Saturday, June 5, 2010

Plant A Million Trees

I think that I shall never see
A poem as lovely as a tree.
A tree whose hungry mouth is prest
Against the earth's sweet flowing breast;
A tree that looks at God all day
And lifts her leafy arms to pray;
A tree that may in Summer wear
A nest of robins in her hair;
Upon whose bosom snow has lain;
Who intimately lives with rain.
Poems are made by fools like me,
But only God can make a tree.
 --Joyce Kilmer, 1914

That has always been one of my favorite poems.   Trees have always symbolized the country, the wilderness from whence we came; their tall, stately beauty has overwhelmed me since I was a child. Wandering through grandma's woods was one of the greatest joys of my childhood. I used to love imagining that I had stepped into another world; in reality, I had.  The woods represented the earth before man stepped in to clear and settle...and even though they may first appear devoid of life, in actuality, they were so full of the animals, the birds, the reptiles, and the fairies.  Tree fairies sure were plentiful in those woods.  

And then, I grow up and that 18 year old restlessness sets in, and suddenly, the country life is not for me anymore.  Now I want that fast-paced city life...where 99 percent of the time, your feet hit nothing but concrete.  No wonder I have so many problems with my feet.  Oh, there are trees and grass and flowers and gardens here, but not enough.  There still remains street upon street, avenue upon avenue where nothing but glaring concrete stares up at you on these hot, steamy summer days.

I am blessed in Brooklyn.  I have a yard and there are plants and flowers all around me.  Once I turn the corner to head up my block, I complete my walk home in a wonderful, tree-lined street.  The area around my office is trees who still have a ways to go.  But, there are still so many more that are needed.

That's why this "Plant a Million Trees" program has me so excited.  For those that don't live in the city, this is a city-wide public/private program to plant and care for one million new trees in the city's five boroughs over the next decade.  It's such a wonderful program.  Trees are being planted in front of homes, businesses, parks, parking lots, along streets.  Trees are being paid for by city grants and private donations and are being planted by volunteers, members of the park's department, and what I find especially hopeful, is by the children who are being taught all about trees and how to take care of them.  Individuals can call in an 'adopt a tree'; that is, volunteer to take care of one of the newly planted trees.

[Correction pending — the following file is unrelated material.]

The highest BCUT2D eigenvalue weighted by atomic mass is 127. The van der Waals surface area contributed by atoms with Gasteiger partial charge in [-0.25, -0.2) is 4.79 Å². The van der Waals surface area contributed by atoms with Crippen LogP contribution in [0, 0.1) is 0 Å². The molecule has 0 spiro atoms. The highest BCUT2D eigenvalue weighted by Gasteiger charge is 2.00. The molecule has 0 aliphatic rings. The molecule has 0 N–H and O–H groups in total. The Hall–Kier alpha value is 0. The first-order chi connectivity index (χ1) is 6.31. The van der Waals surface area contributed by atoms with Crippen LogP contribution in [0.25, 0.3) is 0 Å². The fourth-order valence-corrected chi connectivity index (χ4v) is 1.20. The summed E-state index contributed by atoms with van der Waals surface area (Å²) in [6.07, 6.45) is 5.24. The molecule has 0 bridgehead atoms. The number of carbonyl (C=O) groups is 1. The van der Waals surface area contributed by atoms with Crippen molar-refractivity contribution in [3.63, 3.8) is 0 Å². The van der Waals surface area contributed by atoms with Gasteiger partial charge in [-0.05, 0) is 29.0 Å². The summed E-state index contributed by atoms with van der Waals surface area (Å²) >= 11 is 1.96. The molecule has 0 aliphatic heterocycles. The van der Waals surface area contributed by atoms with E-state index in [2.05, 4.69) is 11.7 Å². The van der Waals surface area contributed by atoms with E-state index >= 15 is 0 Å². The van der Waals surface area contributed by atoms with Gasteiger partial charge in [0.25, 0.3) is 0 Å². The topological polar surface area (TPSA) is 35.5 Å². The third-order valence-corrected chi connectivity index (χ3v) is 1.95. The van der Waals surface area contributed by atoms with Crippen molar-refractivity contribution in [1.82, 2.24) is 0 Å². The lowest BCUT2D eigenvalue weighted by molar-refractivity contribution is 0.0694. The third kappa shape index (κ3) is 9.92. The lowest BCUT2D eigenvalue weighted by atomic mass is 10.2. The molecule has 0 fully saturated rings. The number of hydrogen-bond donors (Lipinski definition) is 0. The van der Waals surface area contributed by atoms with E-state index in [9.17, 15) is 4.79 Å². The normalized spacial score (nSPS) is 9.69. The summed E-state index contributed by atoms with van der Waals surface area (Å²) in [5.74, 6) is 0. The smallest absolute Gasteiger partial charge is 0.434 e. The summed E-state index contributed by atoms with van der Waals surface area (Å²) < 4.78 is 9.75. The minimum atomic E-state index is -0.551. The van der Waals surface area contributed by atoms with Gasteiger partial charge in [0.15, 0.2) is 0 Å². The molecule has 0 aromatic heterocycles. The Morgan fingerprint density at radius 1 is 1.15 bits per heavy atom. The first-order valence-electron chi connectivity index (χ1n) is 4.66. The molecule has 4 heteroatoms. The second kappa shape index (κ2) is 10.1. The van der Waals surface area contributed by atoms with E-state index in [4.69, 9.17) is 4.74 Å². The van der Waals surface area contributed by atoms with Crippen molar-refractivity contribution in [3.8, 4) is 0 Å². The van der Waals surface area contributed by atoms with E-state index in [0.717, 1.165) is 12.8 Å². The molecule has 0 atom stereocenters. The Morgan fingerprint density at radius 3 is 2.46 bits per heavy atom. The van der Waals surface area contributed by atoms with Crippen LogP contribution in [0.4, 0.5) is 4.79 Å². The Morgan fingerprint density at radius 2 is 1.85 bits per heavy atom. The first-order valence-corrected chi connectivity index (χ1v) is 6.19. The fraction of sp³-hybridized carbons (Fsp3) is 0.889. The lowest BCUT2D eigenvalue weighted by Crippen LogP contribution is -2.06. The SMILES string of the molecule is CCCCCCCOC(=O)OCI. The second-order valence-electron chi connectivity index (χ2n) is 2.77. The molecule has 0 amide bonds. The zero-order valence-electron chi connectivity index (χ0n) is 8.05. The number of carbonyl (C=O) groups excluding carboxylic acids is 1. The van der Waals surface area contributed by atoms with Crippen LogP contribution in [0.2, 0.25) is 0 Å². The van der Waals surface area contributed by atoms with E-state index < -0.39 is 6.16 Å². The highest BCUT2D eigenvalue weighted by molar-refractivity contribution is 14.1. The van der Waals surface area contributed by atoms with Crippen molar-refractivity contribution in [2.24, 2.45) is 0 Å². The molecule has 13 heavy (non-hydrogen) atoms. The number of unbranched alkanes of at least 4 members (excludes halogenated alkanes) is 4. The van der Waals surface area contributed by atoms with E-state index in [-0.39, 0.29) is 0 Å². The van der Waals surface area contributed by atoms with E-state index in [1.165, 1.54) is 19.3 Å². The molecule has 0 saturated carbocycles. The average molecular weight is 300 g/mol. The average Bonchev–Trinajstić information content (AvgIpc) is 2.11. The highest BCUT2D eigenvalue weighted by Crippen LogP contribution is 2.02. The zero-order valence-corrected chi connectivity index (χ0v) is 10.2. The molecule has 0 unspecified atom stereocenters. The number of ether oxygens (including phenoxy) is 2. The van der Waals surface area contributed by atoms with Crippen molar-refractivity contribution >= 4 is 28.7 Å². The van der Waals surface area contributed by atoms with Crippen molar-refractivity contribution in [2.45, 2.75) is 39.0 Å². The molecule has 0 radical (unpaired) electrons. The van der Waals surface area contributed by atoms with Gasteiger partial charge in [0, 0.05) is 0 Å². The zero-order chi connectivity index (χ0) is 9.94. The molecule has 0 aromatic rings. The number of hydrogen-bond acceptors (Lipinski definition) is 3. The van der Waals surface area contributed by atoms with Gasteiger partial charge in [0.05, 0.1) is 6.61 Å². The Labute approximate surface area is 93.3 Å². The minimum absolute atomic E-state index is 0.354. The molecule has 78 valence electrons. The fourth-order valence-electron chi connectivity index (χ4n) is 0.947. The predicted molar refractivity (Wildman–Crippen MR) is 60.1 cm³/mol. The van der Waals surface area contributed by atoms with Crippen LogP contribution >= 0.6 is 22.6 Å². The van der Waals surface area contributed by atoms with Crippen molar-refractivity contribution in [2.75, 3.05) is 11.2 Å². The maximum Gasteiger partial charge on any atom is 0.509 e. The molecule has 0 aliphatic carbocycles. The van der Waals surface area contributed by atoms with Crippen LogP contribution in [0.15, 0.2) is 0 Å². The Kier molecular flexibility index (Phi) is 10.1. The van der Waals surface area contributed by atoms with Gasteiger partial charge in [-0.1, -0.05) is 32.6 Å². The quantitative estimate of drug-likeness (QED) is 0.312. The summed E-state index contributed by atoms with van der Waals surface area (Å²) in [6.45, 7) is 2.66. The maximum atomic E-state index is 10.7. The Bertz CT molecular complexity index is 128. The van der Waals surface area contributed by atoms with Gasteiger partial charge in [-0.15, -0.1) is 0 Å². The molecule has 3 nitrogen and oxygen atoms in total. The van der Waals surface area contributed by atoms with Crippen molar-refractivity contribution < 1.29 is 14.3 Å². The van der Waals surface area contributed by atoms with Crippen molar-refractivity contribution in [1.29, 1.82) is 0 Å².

Wonderful, right?  But, you know, you always have those party poopers who do nothing but complain about the state of the city, but are against anything the city does to try to improve.  Take over here in Brooklyn, for example.  For many years, there was this abandoned lot over by Coney Island.  It was nothing but a dump...probably filled with rats. Coney Island, itself, was pretty bad back; hubby was always against my Sunday visits. Well, the New York Mets wanted to build a minor league ball club there, and all of the residents raised such a stink about it.  Well, the Mets won, the stadium was built, and, wow, I cannot describe how the neighborhood was cleaned up after that.

Well, we are now going through the same thing with the trees...stupid reasons...the tree will block my view.  Of what?  The projects?  Or, I have allergies...what if a branch falls off and hits my car?  People have actually been harassing the tree planters. And I shake my head and question why.  But, I already know the answer.  Many of these people who are complaining know of no other life.  The inner city was where they were born, and where they will die...and they want nothing to interfere with the status quo.  They know nothing of the beauty of the country, and what you don't know, you fear.  How said that is!  How said it is for one never to truly experience the beauty of this earth!  

"He who plants a tree, plants a hope."--Lucy Larcom


  1. And THOSE trees allow them to breath, they purify the air. I grew up in a City but we always had lots of trees around. When i picked this piece of land to live on i picked it because of he woods that surround it . I love looking out the window and only gazing at green. But i do remember those young years myself where all i wanted was action lol

  2. Urban living without trees is bleak indeed.

  3. so many are disconnected from Mother Nature that they don't know just how soul-ful trees are.. they can't feel the energy of the trees - a very sad state of affairs.

  4. Sad... To turn their backs on the addition of some Natural World, to their environment. Sad...